Argos to test investor appetite for cancer vaccines with a $60M IPO

While Dendreon ($DNDN) fell well short of serving as a good example of how cancer vaccine businesses can succeed on the public markets, it did at least provide a horrible warning of what can go wrong. Argos Therapeutics is undeterred and has revived its IPO plans.

The North Carolina-based biotech first tried to go public in August 2011 but withdrew its filing 7 months later. Since then it has raised cash from international investors in a bid to push its metastatic renal cell carcinoma immunotherapy towards commercialization. Selling the Korean and Russian rights helped raise $42.5 million in August and investors chipped in a further $17.5 million in November. Phase III trials are costly though and Argos plans to use some of its $60 million IPO to finish the study.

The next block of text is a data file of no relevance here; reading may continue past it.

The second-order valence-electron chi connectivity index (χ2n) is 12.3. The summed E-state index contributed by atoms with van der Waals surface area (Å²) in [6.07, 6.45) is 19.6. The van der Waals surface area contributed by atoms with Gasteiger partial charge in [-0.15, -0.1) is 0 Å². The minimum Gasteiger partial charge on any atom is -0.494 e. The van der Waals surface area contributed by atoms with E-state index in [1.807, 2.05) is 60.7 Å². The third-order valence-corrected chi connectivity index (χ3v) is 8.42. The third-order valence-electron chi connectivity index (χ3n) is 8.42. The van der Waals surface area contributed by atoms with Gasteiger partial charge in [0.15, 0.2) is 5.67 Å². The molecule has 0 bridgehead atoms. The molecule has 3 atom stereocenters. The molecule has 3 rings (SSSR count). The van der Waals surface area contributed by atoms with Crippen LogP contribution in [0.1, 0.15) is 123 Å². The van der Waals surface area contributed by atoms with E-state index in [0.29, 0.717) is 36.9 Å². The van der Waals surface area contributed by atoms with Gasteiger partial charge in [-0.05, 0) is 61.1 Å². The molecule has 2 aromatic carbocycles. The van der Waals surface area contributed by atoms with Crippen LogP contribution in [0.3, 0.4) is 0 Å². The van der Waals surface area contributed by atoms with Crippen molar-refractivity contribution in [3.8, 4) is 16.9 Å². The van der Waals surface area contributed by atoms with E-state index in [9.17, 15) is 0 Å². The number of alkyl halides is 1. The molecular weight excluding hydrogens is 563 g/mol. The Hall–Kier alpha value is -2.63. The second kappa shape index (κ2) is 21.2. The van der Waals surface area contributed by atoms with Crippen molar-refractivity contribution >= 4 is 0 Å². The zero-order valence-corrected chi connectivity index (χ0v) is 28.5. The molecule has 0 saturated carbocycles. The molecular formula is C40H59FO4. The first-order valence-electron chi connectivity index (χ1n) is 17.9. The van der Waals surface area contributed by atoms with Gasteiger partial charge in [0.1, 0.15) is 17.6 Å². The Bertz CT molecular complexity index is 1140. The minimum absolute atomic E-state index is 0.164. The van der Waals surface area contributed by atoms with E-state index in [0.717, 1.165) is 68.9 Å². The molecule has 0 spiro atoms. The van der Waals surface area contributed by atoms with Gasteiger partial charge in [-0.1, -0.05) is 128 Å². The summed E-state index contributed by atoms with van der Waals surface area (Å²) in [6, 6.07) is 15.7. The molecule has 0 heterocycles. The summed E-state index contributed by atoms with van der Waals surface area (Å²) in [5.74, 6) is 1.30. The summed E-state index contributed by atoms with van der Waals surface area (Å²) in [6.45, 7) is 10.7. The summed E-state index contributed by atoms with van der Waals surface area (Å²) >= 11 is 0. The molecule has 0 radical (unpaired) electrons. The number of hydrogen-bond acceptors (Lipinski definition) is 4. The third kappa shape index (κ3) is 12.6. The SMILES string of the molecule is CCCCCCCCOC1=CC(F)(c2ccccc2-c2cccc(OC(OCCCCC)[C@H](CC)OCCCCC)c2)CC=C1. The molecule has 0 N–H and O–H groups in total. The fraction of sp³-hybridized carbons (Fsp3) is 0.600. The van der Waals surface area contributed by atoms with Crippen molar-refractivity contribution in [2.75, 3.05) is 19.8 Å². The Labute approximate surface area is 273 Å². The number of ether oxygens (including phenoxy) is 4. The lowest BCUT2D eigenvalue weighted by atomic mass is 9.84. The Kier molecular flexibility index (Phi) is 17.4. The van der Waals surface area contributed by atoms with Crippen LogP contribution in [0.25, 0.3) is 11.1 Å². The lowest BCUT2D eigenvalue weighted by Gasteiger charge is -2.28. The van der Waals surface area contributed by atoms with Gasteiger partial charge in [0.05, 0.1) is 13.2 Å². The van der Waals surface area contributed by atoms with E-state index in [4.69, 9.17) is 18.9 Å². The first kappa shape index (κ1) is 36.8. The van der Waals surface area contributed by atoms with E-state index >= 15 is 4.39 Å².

Cash is also earmarked for a Phase II trial of the immunotherapy in another indication and for two mid-stage studies of a therapeutic HIV vaccine candidate. If successful, Argos will advance its plans to lease, build out and equip a commercial production plant. In personalized immunotherapies--which take cells from a patient and turn them into a treatment--manufacturing is a big headache. Argos has learned from the travails of Dendreon--which has struggled to control costs--and is planning an automated process.

Up-front investment is needed to achieve these ongoing savings. Argos warns it will need to obtain "significant financing" on top of the IPO cash to complete its production plant and commercialization plans. All of this money will be needed before the immunotherapy begins generating revenues. And with overall survival data from the Phase III trial not due until 2016, Argos is still years away from providing a return for investors.

These risks and timelines are common to development stage biotechs, but the experience of Dendreon has dampened investor appetites for cancer immunotherapies. Speaking to FierceBiotech in August, Argos CEO Jeff Abbey said "there remains, if not a bias, a skepticism against personalized cell therapy for cancer because of Dendreon."

- here's the S-1
- read FierceBiotech's take